He held fellowships in the American Physical Society and American Nuclear Society, and memberships in the New York Academy of Sciences and the Science Research Society of America. He was a member of the Commerce Technical Advisory Board, the Research Advisory Committee of the US Agency for International Development, the Research Society of America, and Tau Beta Pi, Sigma Xi, and Pi Mu Epsilon. He received honorary doctorates from Denison University, Alderson-Broaddus College, Marietta College, and Boston College.
Bob retired as chairman of the Cabot Corporation in 1988 and, pursuing his interests in innovation, joined the Ampersand Venture Management Company as its chairman. During this phase of his life, he devoted much of his free time to his favorite hobby—great food and wine. As president of the International Wine and Food Society, he introduced people around the world to the pleasures of fine wines. When guests at his home viewed the family’s extensive, thoughtfully selected wine cellar many congratulated him on the fine collection. Bob would remark, “We don’t collect wine; we drink it,” and then pour glasses all around.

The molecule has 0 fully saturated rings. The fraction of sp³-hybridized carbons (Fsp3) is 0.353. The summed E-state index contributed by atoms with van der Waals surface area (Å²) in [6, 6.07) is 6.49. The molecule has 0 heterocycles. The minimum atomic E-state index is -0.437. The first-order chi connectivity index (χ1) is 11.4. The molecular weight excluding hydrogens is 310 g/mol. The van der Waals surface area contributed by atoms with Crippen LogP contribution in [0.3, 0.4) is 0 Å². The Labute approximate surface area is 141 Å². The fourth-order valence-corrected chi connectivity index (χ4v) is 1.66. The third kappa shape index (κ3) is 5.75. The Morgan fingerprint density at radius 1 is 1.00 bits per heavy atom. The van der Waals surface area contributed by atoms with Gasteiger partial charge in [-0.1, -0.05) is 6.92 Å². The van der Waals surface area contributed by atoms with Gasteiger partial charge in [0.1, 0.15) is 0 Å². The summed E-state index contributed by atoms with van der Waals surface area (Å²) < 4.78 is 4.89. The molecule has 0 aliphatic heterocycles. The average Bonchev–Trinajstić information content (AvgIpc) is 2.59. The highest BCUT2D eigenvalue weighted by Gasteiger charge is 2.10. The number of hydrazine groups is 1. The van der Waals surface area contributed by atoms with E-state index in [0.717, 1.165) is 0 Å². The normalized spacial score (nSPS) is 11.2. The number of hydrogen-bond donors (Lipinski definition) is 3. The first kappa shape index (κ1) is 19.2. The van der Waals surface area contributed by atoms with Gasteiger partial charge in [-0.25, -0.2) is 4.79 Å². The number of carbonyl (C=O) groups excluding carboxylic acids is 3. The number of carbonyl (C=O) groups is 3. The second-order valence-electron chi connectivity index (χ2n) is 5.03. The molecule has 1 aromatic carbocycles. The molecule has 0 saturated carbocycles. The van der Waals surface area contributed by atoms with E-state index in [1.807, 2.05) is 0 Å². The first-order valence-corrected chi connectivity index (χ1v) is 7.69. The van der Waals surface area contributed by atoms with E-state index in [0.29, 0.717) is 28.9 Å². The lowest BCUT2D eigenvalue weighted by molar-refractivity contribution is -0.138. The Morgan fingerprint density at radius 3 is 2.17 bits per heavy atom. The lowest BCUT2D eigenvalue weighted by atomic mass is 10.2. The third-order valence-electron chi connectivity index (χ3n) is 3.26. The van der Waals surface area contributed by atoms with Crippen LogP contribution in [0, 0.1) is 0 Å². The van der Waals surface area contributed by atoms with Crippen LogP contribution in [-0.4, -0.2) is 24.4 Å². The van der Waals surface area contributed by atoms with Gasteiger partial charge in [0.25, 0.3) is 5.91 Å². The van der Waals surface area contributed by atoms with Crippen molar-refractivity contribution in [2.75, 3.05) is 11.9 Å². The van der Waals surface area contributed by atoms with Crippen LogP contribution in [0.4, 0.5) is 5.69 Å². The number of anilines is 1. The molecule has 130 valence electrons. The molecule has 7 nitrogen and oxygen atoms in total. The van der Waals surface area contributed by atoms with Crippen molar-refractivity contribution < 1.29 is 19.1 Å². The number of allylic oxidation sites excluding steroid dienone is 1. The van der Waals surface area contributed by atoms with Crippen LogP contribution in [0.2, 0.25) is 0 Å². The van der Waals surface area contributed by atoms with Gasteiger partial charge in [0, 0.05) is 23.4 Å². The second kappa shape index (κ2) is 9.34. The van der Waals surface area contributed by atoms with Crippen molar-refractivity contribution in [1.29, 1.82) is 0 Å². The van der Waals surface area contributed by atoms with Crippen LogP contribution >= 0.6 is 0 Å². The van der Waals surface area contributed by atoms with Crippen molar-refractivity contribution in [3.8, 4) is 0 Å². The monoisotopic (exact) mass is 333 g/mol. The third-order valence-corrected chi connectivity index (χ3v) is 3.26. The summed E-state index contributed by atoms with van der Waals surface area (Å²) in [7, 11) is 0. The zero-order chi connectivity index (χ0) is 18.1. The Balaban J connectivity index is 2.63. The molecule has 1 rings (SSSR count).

Bob was a remarkably generous man who shared his intellect, good spirit, home, and experience with his extended family and many friends. As a member of the greatest generation, he demonstrated that hard work—and making your own luck—can lead to remarkable achievements. He is deeply missed.
His daughter Carol wrote that, even as
a national and international figure, [her father] remained a down-to-earth man who put his family first. Bob and Beth worked together on their house and in their garden, often with children, grandchildren, and dogs alongside. Education, integrity, and hard work were the basis of living their lives as well as raising their family. Bob had incredible energy and was as focused with his family as he was with his work. He believed in blending work with play, however, and games were an important part of learning, spending time together, and demonstrating luck, intellect, and good sportsmanship. The Charpie children and grandchildren shared card games, board games, sports, and puzzles with Bob and Beth and with each other.
Bob is survived by his four loving children: Richard Charpie and his wife Sally (Ward), Carol McMullen and her husband Sean Rush, David Charpie and his wife Joanne (Condakes), and John Charpie and his wife Kathy (Pate). He is also survived by his sister Edith Fickenscher, 12 grandchildren, and 8 nieces and nephews.